An exhibition tour of Taiwan by a team of Major League Baseball All-Stars has shown the nation what its favorite sport could be like — if only it could shake off organized crime, violence and corruption.
Despite Taiwan’s ardent love for the game, the CPBL has been struggling, in large measure because of the influence of the underworld and its intimidation, gambling and game-fixing.
According to experts, the MLB All-Star Series, which the visitors wrapped up 5-0 on Sunday having drawn tens of thousands of fans, highlighted the huge gap between US baseball and the management of the sport in Taiwan.
Photo: AFP/Bros Sports Marketing
“I don’t understand the point of this MLB tour,” said Andrew Morris, a Taiwan expert at California Polytechnic State University, who has written a book about Taiwanese baseball. “It’s not going to make the locals more interested in the domestic product. It will just show the divide between the two games, and remind fans how seedy and violent Taiwan baseball is.”
Since professional baseball began in Taiwan in 1990, there have been five game-fixing scandals, four of them in the past seven years.
With each one seemingly more lurid than the last, attendances have plummeted from an average 7,000 fans a game in the late 1990s to a few thousand today.
Accounts of the scandals read like the plot of a Hollywood gangster movie. For players who were resistant to being bought off with money, cars, drugs or prostitutes, things got very ugly, very fast.
Mobsters kidnapped, beat, pistol-whipped and stabbed players and managers. Guns were inserted in players’ mouths, bullets sent to their homes as warnings, and rumors abound about players being thrown off balconies and going missing after speaking with investigators.
In 1997, the entire China Eagles team was found to be on the take and in 2008, a notorious mob boss, known as “The Windshield Wiper,” bought a franchise with the sole intention of throwing games for profit, but the local passion for the game has not been lost, Morris said.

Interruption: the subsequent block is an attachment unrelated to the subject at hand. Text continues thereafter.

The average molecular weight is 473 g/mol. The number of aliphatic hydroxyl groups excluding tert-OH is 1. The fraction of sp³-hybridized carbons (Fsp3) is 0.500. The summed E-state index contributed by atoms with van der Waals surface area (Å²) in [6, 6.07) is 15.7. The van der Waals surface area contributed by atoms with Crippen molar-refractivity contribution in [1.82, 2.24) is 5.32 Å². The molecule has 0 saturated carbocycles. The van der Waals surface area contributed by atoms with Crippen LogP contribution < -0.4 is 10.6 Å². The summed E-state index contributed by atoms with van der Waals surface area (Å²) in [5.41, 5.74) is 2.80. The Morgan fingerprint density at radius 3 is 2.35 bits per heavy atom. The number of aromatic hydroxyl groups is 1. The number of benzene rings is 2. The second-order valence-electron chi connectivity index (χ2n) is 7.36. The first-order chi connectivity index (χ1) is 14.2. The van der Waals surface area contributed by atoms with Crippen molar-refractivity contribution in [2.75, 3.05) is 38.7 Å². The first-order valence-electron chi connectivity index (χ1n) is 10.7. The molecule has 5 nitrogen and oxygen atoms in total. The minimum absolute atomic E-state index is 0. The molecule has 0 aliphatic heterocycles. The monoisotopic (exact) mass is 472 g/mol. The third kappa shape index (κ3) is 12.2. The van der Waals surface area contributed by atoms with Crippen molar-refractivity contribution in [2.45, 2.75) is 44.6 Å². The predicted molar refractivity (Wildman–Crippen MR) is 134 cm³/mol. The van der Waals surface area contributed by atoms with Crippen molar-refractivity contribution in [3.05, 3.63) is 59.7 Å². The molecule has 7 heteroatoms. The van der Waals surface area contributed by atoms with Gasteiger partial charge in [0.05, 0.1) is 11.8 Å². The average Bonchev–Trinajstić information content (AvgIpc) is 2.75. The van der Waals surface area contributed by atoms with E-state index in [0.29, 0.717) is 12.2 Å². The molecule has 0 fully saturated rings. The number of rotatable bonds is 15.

“It was the only thing that Taiwan did better than China, but when Taiwan lost to them in the 2008 Olympics, it hurt a lot,” he said.
The US roots of baseball — introduced by the Japanese in 1906 when they ran Taiwan as a colony — can serve to highlight the nation’s differences from its giant neighbor and rival, China.
“The game is still important for the Taiwanese sense of self-identity,” Morris added, saying Taiwan “needs something to shake its political and economic malaise.”
President Ma Ying-jeou agrees.
After the latest scandal in 2009, when 40 players were indicted and a prominent politician from the southern city of Tainan was found to be running his own gambling syndicate, Ma ordered a four-year plan to prop up the league and rebuild the sport from the ground up.
The program funds grassroots and junior development through high schools and bolsters security, oversight and due diligence in the CPBL.
While it is early days, there are signs that the scheme is gaining traction. Attendance in the four-team league — down from 11 teams in two leagues in the mid-90s — grew by 20 percent this year.
“We understand that they have gone through some challenges and they are trying to wrap their arms around the problems, but baseball still has strong support in Taiwan,” says Paul Archey, vice president of MLB International. “Hopefully, us coming over here will provide a shot in the arm to the game and get people back to the stadiums.”
However, it is the game’s very popularity that has some concerned that as soon as the fans return, the gangsters will follow.
“The Taiwanese love baseball so much because of our political situation and our success in international tournaments like the Little League World Championships, but if there was another scandal, it would be unthinkable,” CPBL International Affairs director Richard Wang said. “Not just for pro-ball, but for baseball in Taiwan — full stop.”
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